What time is it in UNIX?
Well, makes me chuckle.
But my main thinking is about the execution of the joke. Black and white circles and texts gets the point across, but that’s it. Maybe it’d be better to go all skeuomorphic; add glow to the UNIX numbers like they were LEDs, put glare on the clocks, make the labels look they are inlaid on fake wood plaques, give everything some depth.
Actually, forget the vector images because photorealism would be better. Get a photo of those kinds of clocks, then photoshop1 one out and insert a digital display. Make it look seamless. Or better still, don’t just use a picture of clocks — insert it into a scene. Grab a still of Marry Tyler Moore and Ted Knight in the news room and insert it in the background.
But if photorealism is the goal then I should take a photo, which means I need the clocks. So, step one, research the materials and designs of the clocks, plaques, metal cages, wall paint, and the cinderblock walls to which they were always attached. What I have in mind is very mid-70’s, which fits with the UNIX time, so find popular manufacturers from that era. Figure out what can be bought online and what should be built. Make a small wall and age the paint. Find a place to order REAL fake wood plaques for the city names (with era-accurate fonts, of course). Assemble and mount the clocks. I’m sure I could find those metal grates to go over the clocks, but it’d probably be cheaper to make them myself, so that’s an excuse to learn to weld. For the UNIX time, I’d probably have to build it. LED’s are too modern, so maybe the old-time, dynamic signs where panels flip around to change letters and numbers. More research! What are they called? I think they still have one of those displaying train information at 30th Street Station in Philly. Old Hitchcock films? Maybe they have those in “North By Northwest” in one scene at the airport. Don’t know, but I’ll need to 3d-print the frame, laser etch the numbers, rig it all together with some motors and a microcontroller. OK, put ALL of this together, make all the clocks consistent with some time in 1974, light it with some cheap fluorescent bulbs, and take a picture.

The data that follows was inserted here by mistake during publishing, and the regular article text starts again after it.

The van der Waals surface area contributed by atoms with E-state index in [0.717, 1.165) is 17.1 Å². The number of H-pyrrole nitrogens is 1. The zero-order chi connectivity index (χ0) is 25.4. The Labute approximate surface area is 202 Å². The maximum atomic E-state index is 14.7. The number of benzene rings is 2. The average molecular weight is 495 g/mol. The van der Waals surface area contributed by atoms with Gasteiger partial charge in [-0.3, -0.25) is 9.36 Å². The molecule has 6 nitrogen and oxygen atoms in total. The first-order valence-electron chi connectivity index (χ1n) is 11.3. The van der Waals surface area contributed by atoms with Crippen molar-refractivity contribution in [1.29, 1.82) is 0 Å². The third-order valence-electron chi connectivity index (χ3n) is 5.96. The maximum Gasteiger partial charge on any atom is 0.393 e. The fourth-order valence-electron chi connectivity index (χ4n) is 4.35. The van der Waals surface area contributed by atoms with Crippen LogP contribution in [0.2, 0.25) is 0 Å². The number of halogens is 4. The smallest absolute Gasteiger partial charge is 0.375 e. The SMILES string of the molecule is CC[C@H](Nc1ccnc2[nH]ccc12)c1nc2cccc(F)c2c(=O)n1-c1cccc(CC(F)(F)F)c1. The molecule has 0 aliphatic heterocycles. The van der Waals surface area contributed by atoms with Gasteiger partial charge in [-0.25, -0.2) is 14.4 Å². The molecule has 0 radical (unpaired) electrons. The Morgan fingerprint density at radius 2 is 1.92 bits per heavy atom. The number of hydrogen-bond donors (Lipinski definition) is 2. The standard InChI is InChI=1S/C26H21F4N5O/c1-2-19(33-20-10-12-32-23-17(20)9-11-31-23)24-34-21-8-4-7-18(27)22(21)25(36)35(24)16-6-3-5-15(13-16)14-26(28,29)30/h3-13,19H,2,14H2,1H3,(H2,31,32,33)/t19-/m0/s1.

But as long as I’ve built it, the joke would be best if I just hung up the clocks and used them. Set all the clocks to the correct time, then have a damn good laugh when UNIX time overflows.
Or, perhaps, I’ve already spent more than enough time on this.
- You know, obviously I’d use GIMP, but it’s hard not to use “photoshop” as a verb. ↩